By Najmeh Bozorgmehr and Monavar Khalaj in Tehran
Iran’s opposition Green Movement is seeking to capitalise on the youth protests that ended the 30-year rule of Hosni Mubarak to re-energise its supporters by calling for a rally on Monday to express solidarity with Egyptians.
Iran’s rulers have strongly backed this year’s uprisings in Tunisia and Egypt by labelling it an Islamic movement against western-backed dictators and likening it to the 1979 revolution in Iran
However, the Islamic regime in Tehran, which faced the biggest unrest against its rule after a disputed presidential election in June 2009, is seeking to block Monday’s demonstration and has labelled it a conspiracy by its opponents.
Hossein Hamedani, a senior commander of the elite Revolutionary Guard, said his forces would crush any possible protests on Monday. Kayhan, the hardline newspaper, threatened the Green Movement supporters with death.
The judiciary has vowed to practise no tolerance and urged all Iranians to join Friday’s rally on the 32nd anniversary of the revolution. Mahmoud Ahmadi-Nejad, the president, said in a speech, it was Egyptians’ “right” to be “free” and choose their rulers. He insisted that the uprisings in Tunisia and Egypt would lead to a “new Middle East” where the US and Israel had no place.
Iran’s regime has embarked on arrests and threats in a move to prevent any revival of street protests after Mir-Hossein Moussavi and Mehdi Karroubi, the two main opposition leaders, urged the government last week to issue a permit so Iranians could rally in support of protesters in Cairo’s Tahrir Square.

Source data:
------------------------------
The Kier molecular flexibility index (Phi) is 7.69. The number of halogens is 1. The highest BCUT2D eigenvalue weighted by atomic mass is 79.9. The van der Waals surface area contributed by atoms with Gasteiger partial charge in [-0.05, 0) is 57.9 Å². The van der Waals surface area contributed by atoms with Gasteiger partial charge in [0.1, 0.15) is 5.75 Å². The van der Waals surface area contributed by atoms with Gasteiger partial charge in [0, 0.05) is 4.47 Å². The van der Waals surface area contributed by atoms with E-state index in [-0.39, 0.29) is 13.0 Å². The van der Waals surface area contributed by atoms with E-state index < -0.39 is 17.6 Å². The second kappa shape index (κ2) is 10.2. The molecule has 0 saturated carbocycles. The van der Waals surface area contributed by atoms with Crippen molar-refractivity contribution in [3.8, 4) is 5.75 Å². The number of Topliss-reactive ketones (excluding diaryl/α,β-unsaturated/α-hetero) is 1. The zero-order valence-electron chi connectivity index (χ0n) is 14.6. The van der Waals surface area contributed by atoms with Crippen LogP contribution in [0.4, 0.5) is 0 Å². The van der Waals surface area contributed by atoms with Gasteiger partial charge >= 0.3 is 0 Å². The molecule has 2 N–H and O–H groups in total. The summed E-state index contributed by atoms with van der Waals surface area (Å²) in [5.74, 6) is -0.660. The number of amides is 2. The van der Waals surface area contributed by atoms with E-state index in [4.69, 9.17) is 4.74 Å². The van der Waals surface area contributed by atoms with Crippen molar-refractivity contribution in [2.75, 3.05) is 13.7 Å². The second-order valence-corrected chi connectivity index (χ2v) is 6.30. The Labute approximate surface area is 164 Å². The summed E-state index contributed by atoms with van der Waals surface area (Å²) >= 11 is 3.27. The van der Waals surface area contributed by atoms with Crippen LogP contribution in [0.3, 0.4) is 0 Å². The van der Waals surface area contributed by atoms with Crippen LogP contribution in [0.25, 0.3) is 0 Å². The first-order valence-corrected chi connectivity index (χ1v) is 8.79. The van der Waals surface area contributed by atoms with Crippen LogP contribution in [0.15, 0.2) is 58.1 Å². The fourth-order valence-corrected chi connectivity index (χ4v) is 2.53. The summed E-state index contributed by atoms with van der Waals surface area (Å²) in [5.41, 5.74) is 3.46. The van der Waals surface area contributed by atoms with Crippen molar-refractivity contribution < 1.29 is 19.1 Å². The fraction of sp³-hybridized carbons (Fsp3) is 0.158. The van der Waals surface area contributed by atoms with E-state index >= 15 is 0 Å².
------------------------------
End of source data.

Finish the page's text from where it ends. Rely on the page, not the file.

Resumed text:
Mr Karroubi has been under house arrest since Thursday, unable even to see his children with limited access to telephone, according to opposition websites.
There were no reports on any new restrictions on Mr Moussavi other than the semi-house arrest he has been enduring for months.
At least eight reformist politicians and journalists, including a former minister of welfare who is also the brother-in-law of Mr Moussavi, have been detained since Wednesday.
It has been about a year since the last major post-election street protests in Iran. Tehran responded to seven months of protests with a brutal crackdown that saw thousands arrested and dozens of people killed.
Supporters of Mr Moussavi and Mr Karroubi on their blogs, Facebook and Twitter posts have started encouraging people not to be scared of any crackdown. Iran’s reformists regret that they faced much more brutality in Iran in comparison with Egyptians and Tunisians.
Mr Karroubi said “the worst and most brutal methods were adopted against Iran’s opposition but the violence in Egypt was normal for a dictatorial regime”.
The US has rejected Iran’s official stances toward Egypt. “For all of its empty talk about Egypt, the government of Iran should allow the Iranian people the same universal right to peacefully assemble and demonstrate in Tehran that the people are exercising in Cairo,” the White House said on Thursday